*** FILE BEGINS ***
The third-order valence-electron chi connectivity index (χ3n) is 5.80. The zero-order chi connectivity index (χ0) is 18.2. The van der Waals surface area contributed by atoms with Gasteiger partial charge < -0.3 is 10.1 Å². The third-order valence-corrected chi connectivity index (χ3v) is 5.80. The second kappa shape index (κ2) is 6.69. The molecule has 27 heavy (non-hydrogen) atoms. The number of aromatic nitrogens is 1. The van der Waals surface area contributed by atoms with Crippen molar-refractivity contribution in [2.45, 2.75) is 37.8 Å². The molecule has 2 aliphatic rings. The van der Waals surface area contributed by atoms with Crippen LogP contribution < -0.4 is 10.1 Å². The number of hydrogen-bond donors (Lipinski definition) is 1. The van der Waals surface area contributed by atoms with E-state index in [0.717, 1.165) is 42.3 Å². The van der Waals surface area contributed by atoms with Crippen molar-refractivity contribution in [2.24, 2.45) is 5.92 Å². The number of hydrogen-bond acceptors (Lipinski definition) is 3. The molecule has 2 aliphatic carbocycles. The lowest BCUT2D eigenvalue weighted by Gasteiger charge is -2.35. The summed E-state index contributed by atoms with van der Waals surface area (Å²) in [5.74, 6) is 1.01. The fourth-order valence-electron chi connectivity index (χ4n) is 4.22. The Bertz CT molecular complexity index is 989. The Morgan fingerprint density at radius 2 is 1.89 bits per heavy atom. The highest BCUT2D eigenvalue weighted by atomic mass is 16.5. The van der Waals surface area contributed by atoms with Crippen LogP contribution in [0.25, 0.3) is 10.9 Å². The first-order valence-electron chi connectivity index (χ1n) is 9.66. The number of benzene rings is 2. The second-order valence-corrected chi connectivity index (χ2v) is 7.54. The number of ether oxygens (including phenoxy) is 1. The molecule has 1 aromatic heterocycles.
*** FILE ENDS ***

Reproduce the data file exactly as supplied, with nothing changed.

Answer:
The third-order valence-electron chi connectivity index (χ3n) is 5.80. The zero-order chi connectivity index (χ0) is 18.2. The van der Waals surface area contributed by atoms with Gasteiger partial charge < -0.3 is 10.1 Å². The third-order valence-corrected chi connectivity index (χ3v) is 5.80. The second kappa shape index (κ2) is 6.69. The molecule has 27 heavy (non-hydrogen) atoms. The number of aromatic nitrogens is 1. The van der Waals surface area contributed by atoms with Crippen molar-refractivity contribution in [2.45, 2.75) is 37.8 Å². The molecule has 2 aliphatic rings. The van der Waals surface area contributed by atoms with Crippen LogP contribution < -0.4 is 10.1 Å². The number of hydrogen-bond donors (Lipinski definition) is 1. The van der Waals surface area contributed by atoms with E-state index in [0.717, 1.165) is 42.3 Å². The van der Waals surface area contributed by atoms with Crippen molar-refractivity contribution in [2.24, 2.45) is 5.92 Å². The number of hydrogen-bond acceptors (Lipinski definition) is 3. The molecule has 2 aliphatic carbocycles. The lowest BCUT2D eigenvalue weighted by Gasteiger charge is -2.35. The summed E-state index contributed by atoms with van der Waals surface area (Å²) in [5.74, 6) is 1.01. The fourth-order valence-electron chi connectivity index (χ4n) is 4.22. The Bertz CT molecular complexity index is 989. The Morgan fingerprint density at radius 2 is 1.89 bits per heavy atom. The highest BCUT2D eigenvalue weighted by atomic mass is 16.5. The van der Waals surface area contributed by atoms with Crippen LogP contribution in [0.25, 0.3) is 10.9 Å². The first-order valence-electron chi connectivity index (χ1n) is 9.66. The number of benzene rings is 2. The second-order valence-corrected chi connectivity index (χ2v) is 7.54. The number of ether oxygens (including phenoxy) is 1. The molecule has 1 aromatic heterocycles.